I noticed a letter by Mr. Richard Bossons on page 861 of the July Motor Sport and I can tell him that there are lots of enthusiasts in the Baltic Republics. The old car movement started here in Estonia about twelve years ago with a parade of vehicles in the second biggest town of Estonia, named Tartu. About five years ago Latvians became active and dug out all sorts of old cars which they bought or swapped for new Ladas or battered Volgas, and collected some Mercedes-Benz, a Morgan, a Rolls-Royce and so on, with some beautiful big Horch and Maybach cabriolets, unrestored Of course, and sometimes converted for transport use in a way that was painful to see.
A couple of years ago we saw in the Latvian capital Riga some of the results of the work of restoration. Some of it was not very authentic of course (we have trouble also with identification of particular models, not to speak of-information needed for a real restoration work, or bits and pieces that are nearly unobtainable for rare cars), but much of the paintwork and upholstery had been done with great love and care.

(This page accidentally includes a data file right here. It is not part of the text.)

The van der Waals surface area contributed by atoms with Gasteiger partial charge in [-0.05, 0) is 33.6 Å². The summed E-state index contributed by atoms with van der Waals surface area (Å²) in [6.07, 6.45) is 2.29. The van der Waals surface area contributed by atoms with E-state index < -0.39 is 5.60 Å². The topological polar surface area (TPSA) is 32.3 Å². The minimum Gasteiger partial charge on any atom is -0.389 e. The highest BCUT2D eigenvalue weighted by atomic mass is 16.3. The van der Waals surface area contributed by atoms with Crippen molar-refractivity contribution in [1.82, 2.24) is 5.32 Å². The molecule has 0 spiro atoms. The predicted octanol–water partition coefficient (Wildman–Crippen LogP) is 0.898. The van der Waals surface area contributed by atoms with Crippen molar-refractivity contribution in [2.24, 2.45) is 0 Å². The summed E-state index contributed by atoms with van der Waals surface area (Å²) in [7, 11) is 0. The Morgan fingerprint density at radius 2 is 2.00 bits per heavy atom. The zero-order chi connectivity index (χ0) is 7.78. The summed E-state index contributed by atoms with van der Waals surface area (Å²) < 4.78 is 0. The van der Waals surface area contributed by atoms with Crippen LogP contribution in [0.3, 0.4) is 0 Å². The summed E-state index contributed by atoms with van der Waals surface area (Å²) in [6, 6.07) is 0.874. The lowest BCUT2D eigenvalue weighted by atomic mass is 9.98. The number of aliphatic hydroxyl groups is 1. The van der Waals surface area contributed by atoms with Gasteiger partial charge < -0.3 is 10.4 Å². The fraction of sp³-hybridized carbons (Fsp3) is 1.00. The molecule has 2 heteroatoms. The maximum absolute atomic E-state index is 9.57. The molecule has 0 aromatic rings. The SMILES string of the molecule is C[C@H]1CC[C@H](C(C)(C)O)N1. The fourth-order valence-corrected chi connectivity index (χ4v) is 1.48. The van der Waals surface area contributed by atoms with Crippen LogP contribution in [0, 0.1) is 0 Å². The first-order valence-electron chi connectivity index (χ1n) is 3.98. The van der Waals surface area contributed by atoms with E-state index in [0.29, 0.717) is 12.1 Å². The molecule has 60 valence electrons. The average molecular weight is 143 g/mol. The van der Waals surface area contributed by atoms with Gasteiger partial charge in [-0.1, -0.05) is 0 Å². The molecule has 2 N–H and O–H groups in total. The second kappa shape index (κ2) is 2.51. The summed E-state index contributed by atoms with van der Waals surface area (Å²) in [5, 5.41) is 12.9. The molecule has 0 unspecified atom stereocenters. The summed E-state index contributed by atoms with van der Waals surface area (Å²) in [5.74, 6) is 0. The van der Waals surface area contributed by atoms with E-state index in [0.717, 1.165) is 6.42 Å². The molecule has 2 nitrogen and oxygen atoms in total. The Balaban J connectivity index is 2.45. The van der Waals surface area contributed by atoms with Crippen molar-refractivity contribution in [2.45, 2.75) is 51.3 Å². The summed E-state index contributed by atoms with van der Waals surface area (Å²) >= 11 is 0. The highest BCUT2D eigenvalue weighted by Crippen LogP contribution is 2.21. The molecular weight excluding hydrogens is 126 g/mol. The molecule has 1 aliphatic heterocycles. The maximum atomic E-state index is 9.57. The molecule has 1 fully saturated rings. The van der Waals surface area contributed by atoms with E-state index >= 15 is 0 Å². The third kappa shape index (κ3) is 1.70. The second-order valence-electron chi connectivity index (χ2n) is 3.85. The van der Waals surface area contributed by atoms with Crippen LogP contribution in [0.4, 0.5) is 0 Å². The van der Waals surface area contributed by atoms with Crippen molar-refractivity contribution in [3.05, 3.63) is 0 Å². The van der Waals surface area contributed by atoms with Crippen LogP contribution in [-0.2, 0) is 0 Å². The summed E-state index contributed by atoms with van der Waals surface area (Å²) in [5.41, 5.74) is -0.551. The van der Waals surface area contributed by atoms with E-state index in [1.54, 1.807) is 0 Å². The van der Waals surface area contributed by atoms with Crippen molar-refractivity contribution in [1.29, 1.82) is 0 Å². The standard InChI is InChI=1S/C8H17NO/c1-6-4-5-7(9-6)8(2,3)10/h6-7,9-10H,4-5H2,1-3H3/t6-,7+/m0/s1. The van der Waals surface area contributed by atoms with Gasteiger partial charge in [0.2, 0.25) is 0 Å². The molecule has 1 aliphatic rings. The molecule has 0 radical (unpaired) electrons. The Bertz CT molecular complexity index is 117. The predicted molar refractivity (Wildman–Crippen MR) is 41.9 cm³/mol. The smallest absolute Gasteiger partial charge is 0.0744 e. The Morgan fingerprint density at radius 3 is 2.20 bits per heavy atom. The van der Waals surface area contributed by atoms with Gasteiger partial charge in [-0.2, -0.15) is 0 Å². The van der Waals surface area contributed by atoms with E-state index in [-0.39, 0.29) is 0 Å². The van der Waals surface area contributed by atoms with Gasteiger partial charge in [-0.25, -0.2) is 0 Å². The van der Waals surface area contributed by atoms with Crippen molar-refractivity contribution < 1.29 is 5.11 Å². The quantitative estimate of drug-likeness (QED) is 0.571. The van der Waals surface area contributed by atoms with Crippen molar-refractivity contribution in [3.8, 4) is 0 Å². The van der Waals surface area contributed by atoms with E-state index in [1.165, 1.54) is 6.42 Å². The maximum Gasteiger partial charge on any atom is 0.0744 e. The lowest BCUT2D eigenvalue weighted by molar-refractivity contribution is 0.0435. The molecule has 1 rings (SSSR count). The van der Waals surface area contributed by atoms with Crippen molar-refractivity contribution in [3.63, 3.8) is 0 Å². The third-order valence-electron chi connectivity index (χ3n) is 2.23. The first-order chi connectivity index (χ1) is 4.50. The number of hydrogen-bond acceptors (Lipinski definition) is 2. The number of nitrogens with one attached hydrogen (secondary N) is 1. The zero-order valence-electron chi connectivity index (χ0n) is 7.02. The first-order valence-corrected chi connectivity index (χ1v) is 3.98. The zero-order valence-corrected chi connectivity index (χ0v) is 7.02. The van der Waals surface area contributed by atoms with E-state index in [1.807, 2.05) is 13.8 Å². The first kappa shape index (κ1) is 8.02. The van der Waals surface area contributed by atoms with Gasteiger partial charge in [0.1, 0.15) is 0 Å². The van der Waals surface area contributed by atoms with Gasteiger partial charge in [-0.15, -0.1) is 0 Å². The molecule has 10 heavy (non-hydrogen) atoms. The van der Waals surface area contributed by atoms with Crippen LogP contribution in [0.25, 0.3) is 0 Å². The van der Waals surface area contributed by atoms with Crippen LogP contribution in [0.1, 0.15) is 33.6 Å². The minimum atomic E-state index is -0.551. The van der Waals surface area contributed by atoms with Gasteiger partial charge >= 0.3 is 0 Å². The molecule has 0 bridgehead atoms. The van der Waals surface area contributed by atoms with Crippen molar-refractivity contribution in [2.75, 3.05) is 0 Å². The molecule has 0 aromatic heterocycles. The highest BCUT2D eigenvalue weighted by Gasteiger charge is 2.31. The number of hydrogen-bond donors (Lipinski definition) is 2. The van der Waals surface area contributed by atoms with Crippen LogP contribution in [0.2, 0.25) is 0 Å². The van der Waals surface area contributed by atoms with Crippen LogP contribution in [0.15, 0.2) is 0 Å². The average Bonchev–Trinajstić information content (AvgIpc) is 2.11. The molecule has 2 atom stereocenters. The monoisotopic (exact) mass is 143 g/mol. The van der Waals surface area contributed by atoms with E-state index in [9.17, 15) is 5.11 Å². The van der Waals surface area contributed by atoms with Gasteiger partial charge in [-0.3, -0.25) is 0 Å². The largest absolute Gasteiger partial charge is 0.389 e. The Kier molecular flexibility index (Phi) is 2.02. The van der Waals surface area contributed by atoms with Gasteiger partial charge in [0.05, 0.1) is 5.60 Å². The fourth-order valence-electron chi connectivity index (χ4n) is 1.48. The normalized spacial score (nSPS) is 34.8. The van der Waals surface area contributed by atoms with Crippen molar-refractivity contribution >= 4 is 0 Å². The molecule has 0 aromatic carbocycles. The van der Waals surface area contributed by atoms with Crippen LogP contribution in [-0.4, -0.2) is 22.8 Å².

The first Antique Automobile Club was formed in Riga, the first in the USSR, and in January 1976 we formed one in Estonia, with a rally from Tallinn to Rakvere.
Mr. Bossons talks about the WARSZAWA (pronounced Varshava). This was built from 1951 until 1973 in Poland’s capital and was based on the Pobijeda GAZ-M20 (Victory). A revised version with o.h.v. 70 b.h.p. engine and a bulbous boot instead of the original fastback was called WARSZAWA 223 (there was an Estate model called 223K and a taxi called 223T).
In Latvia three rare cars exist, extracted from Moscow recently. The first is unknown in your country, it is a ZIL-112S which is in effect a Russian AC-Cobra. The second is a racing BMW 328 with all-enveloping body. The third is a 16-cylinder Auto-Union Grand Prix car! This last I have yet to see.
A friend sends me your Motor Sport which fulfils both my interests, racing and history.
Tallinn, Estonia MARGUS H. KUUSE